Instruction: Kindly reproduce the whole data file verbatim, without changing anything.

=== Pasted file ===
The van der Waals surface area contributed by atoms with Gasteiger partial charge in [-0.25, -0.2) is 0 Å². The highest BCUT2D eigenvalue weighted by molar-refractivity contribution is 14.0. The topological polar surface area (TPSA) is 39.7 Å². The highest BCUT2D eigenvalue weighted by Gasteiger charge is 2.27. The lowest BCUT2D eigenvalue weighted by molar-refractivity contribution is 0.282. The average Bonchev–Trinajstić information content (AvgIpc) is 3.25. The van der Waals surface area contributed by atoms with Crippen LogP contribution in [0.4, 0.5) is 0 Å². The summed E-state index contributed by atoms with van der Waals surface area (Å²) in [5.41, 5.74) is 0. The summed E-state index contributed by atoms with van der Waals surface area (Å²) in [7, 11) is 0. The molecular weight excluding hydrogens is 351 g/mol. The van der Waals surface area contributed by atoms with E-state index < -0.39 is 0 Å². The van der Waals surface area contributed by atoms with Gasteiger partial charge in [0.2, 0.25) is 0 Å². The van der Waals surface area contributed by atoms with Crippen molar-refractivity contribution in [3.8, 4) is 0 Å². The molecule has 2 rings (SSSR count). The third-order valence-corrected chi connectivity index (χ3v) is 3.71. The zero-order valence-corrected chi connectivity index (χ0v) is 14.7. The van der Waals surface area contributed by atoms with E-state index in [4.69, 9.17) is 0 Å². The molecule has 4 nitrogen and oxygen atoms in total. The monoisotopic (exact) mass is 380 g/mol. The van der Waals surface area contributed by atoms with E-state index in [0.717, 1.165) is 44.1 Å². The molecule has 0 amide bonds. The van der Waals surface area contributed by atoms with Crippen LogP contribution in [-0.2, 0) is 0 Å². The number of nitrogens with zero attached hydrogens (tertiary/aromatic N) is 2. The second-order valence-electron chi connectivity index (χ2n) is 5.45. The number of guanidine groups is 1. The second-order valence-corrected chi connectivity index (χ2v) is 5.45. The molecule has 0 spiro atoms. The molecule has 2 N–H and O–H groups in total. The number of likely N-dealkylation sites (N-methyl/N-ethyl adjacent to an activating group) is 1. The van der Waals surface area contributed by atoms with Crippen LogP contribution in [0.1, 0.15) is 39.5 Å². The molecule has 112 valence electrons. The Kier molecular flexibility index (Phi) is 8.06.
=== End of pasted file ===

The van der Waals surface area contributed by atoms with Gasteiger partial charge in [-0.25, -0.2) is 0 Å². The highest BCUT2D eigenvalue weighted by molar-refractivity contribution is 14.0. The topological polar surface area (TPSA) is 39.7 Å². The highest BCUT2D eigenvalue weighted by Gasteiger charge is 2.27. The lowest BCUT2D eigenvalue weighted by molar-refractivity contribution is 0.282. The average Bonchev–Trinajstić information content (AvgIpc) is 3.25. The van der Waals surface area contributed by atoms with Crippen LogP contribution in [0.4, 0.5) is 0 Å². The summed E-state index contributed by atoms with van der Waals surface area (Å²) in [5.41, 5.74) is 0. The summed E-state index contributed by atoms with van der Waals surface area (Å²) in [7, 11) is 0. The molecular weight excluding hydrogens is 351 g/mol. The van der Waals surface area contributed by atoms with E-state index < -0.39 is 0 Å². The van der Waals surface area contributed by atoms with Gasteiger partial charge in [0.2, 0.25) is 0 Å². The van der Waals surface area contributed by atoms with Crippen molar-refractivity contribution in [3.8, 4) is 0 Å². The molecule has 2 rings (SSSR count). The third-order valence-corrected chi connectivity index (χ3v) is 3.71. The zero-order valence-corrected chi connectivity index (χ0v) is 14.7. The van der Waals surface area contributed by atoms with E-state index in [4.69, 9.17) is 0 Å². The molecule has 4 nitrogen and oxygen atoms in total. The monoisotopic (exact) mass is 380 g/mol. The van der Waals surface area contributed by atoms with E-state index in [0.717, 1.165) is 44.1 Å². The molecule has 0 amide bonds. The van der Waals surface area contributed by atoms with Crippen LogP contribution in [-0.2, 0) is 0 Å². The number of nitrogens with zero attached hydrogens (tertiary/aromatic N) is 2. The second-order valence-electron chi connectivity index (χ2n) is 5.45. The number of guanidine groups is 1. The second-order valence-corrected chi connectivity index (χ2v) is 5.45. The molecule has 0 spiro atoms. The molecule has 2 N–H and O–H groups in total. The number of likely N-dealkylation sites (N-methyl/N-ethyl adjacent to an activating group) is 1. The van der Waals surface area contributed by atoms with Crippen LogP contribution in [0.1, 0.15) is 39.5 Å². The molecule has 112 valence electrons. The Kier molecular flexibility index (Phi) is 8.06.